It is said that the only things that are certain in life are death and taxes.
But debt should be added to that list, especially considering how many Americans spend their entire lives mired in high amounts of debt due to mortgages, car payments, credit cards and student loans.
The average American owes $90,500. If you are between 40 and 55, you probably owe over $136,000 in personal debt.
And if you are between 56 and 74, you likely have more than $97,000 in personal debt.
Too many Americans don’t consider the consequences of debt throughout their working lives, or the consequences of debt outliving them and haunting surviving relatives.
Here is what you must know about what happens to your debts after you die.
After your death, everything that you previously owned in life, like bank accounts, properties, and assets, becomes your estate.
If you didn’t prepare a will before your death, every penny and item you owned in life will be divided up by a local court. This process is called probate.
A local judge will appoint a lawyer called a probate administrator to determine which of your survivor relatives count as beneficiaries. Then the probate administrator will decide which items in your estate will be legally bequeathed to your relatives.
If you have significant debt at death, this process won’t be simple.
Every creditor you owed in life can lodge a claim against your estate after your death. It will be up to the probate administrator to decide how to pay off your outstanding debts with your estate’s total assets, such as home equity, bank accounts and investments.
A probate administrator will start by auctioning off portions of your estate to pay your creditors.
Additionally, estranged relatives, business partners and anyone you knew in life and perhaps owed money to can try to claim your estate or a portion of it.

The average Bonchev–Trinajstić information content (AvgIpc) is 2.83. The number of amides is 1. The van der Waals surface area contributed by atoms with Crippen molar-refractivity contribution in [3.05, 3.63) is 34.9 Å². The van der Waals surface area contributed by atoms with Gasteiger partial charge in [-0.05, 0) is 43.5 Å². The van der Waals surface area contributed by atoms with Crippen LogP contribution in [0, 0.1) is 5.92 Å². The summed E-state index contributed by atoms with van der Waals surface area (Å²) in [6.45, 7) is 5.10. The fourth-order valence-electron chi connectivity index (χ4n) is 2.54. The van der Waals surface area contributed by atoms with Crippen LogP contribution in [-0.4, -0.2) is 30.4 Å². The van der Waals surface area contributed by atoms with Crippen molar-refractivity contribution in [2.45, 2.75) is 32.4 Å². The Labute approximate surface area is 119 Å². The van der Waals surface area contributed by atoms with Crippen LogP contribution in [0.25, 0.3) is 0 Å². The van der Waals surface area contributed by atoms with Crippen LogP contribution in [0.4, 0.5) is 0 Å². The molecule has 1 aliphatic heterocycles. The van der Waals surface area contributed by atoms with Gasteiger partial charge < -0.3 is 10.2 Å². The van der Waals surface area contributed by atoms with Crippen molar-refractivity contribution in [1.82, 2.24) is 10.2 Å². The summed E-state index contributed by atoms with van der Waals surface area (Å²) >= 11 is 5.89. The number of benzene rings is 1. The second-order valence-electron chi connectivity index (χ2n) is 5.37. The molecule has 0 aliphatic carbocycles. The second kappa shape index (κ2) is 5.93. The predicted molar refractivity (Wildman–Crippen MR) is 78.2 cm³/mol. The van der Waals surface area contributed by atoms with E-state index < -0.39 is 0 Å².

It will be up to the probate administrator, or legal challenges to your estate, to determine the legitimacy of such claims.
Once a person dies, the survivors must make sure that a death certificate is sent to all creditors. This should stop most collection action, except where the law allow those creditors to seek payment from a probate court.
What about credit cards?
Surviving spouses and anyone who cosigned a joint credit card account with you would be liable for the full debt after your death. If you have no cosigners, those debts fall to your estate instead.
“Authorized users” of your credit cards are not, however, required to pay your debts.
If you live in a community property state, however, your surviving spouse is liable for paying pay all of your credit card debt. The community property states are Alaska, Arizona, California, Idaho, Louisiana, Nevada, New Mexico, Texas, Washington, and Wisconsin.
In addition, some states have laws that specify certain debts that a spouse must pay.
If you leave a home to your heirs and it has a home equity line with debt attached, they must pay it.
So what’s safe from creditors? Generally, retirement accounts, brokerage accounts and money left in a trust.
The best way to protect your family from the consequences of debt after death is to have a will drawn and name them as beneficiaries. If the amount of your estate is significant, say, more than $1 million in total assets, a trust can be a way to avoid probate and make the process cleaner and quicker for your heirs.
In the case of a trust, you assets are transferred in life to the trust for your benefit. Once you and a spouse pass, the named heirs simply assume control of the trust, no probate necessary.